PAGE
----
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How ski resorts are creating a second season in summer

The Kimball Arts Festival in Park City, Utah, takes place in August. (Claire Wiley/Kimball Art Center)
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As an avid skier who has a few bones to pick with the sport (frozen toes, long lift lines, increasingly high prices), I’ve long since discovered the perks of visiting ski resorts in the offseason.

Venture to a ski town in the offseason, and you’ll discover a lush mountain town with the same terrific restaurants, breweries and bars, world-class shopping and serene spas as in winter — plus myriad outdoor activities, including mountain biking, watching outdoor movies, and attending food and music festivals.

Marion McDonald, an independent adviser with Brownell Travel, said her clients are increasingly interested in traveling to ski towns outside of winter. “They offer so much more in the summer,” McDonald said, adding that mountainous regions are great options for multigenerational travelers, because “there’s something for everyone.”

For a fun alternative to the classic beach vacation — and traditional ski trip — consider one of these U.S. or Canadian ski towns.

Park City

Utah has long been on many summer travelers’ lists, thanks to a stellar lineup of national parks, such as Bryce Canyon, Arches and Zion, but travelers seeking more of a full-service experience will find it in Park City proper. Perhaps Utah’s best-known ski resort, Park City is arguably a more enjoyable place to visit outside of winter, when fewer crowds often translate to paying less for accommodations (Pendry Park City is the newest game in town, but Deer Valley’s Stein Eriksen has kitchen-equipped suites) and the ability to get restaurant reservations before 9:30 p.m. at popular spots such as Apex or Tupelo.

Celebrating its 53rd year, the open-air Kimball Arts Festival takes over Main Street for a few days in August, and this is also where visitors can shop for high-quality leather items, such as cowboy boots at Burns Cowboy Shop, or for a book from Dolly’s Bookstore to bring along on a mountainside picnic — accessed by bike or on foot.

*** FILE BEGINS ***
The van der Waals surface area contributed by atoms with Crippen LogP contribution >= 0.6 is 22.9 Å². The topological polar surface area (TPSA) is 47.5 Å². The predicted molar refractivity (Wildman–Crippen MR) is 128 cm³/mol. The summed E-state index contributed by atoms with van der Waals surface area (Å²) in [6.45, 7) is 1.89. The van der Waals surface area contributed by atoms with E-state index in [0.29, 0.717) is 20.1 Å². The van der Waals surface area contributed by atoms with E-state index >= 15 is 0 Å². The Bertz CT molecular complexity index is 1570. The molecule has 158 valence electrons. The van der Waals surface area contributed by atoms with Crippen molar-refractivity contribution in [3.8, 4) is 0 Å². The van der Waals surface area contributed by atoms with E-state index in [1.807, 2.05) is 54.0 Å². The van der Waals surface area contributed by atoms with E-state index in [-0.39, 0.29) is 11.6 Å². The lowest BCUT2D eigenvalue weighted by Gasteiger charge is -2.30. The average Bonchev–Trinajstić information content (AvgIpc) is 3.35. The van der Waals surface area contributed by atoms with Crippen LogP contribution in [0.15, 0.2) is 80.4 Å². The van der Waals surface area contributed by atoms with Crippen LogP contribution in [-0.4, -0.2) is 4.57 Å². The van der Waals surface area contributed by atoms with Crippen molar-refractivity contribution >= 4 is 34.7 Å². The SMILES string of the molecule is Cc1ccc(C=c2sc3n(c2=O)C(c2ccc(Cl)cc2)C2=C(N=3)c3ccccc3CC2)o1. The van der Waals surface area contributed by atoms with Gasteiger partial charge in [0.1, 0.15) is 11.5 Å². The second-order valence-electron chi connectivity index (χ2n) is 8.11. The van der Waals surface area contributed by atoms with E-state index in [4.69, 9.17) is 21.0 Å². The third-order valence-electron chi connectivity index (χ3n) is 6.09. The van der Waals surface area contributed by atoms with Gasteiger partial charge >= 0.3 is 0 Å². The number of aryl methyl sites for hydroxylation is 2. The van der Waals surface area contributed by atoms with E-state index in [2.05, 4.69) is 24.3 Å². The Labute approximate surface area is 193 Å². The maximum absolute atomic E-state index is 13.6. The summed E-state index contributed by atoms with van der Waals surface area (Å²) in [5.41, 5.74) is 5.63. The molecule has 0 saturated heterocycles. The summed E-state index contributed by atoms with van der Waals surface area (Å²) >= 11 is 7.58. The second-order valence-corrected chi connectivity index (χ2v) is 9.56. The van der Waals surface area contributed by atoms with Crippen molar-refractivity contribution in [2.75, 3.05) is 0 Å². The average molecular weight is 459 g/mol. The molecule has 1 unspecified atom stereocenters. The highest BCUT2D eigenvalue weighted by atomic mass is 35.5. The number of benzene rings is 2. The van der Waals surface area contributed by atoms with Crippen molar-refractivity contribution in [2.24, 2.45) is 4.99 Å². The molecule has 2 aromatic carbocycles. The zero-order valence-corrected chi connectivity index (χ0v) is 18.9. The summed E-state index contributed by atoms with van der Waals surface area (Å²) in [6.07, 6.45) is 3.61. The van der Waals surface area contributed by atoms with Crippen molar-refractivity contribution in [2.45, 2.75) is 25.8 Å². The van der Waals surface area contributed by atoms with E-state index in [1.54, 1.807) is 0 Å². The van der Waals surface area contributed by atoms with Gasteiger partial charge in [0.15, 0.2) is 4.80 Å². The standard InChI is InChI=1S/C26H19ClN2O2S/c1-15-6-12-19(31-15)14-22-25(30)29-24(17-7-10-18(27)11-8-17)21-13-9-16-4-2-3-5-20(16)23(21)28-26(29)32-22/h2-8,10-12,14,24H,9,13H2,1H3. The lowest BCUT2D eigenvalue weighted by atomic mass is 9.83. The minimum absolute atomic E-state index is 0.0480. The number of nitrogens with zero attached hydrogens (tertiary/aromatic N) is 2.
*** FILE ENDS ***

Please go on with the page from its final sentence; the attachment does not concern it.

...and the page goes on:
Schweitzer

Idaho’s largest ski resort has a full slate of summer activities, but the biggest draw is probably the area’s more than 40 miles of mountain bike trails. Three new trails were added recently, and if you’re new to mountain biking or just to the region itself, you can opt for a two-hour hosted e-bike tour for $55 per person. (Riders must be 5 feet tall.) For more relaxed outdoor play, a disc golf course is an option, as is the picturesque ride to the summit via the Great Escape Quad.

Huckleberry picking — the berry is the state’s official fruit — typically starts in July and goes through September, and the leisurely activity can be part of a day involving hiking or horseback riding, followed by dinner at Crow’s Bench, located at the new Humbird Hotel. Fall Fest is a bit of a misnomer, because the four-day beer-tasting and live music event actually takes place in early September; the final day bids Schweitzer’s summer adieu.

Mont-Tremblant

Montreal often steals the Quebec spotlight, but Mont-Tremblant deserves attention, too, particularly in summer, when milder temperatures encourage visitors to lap up the great outdoors. Whether you’re dining on A Mano Trattoria’s patio or chilling at the beach along Lake Tremblant, the city can hold its own when it comes to summer shenanigans.

The requisite second-season ski resort activity, mountain biking, shines brightest in late August, when Ironman descends on the town, and participants take to 112 miles of challenging terrain. You need not be an accomplished athlete to enjoy Tonga Lumina, about a one-mile illuminated nighttime walk through a forest accessed via chairlift, or for an adrenaline-inducing zip line adventure at Ziptrek Ecotours. For a unique visit and stargazing, stay overnight in Bel Air Tremblant hotel’s glamping domes or tiny cottages.

Aspen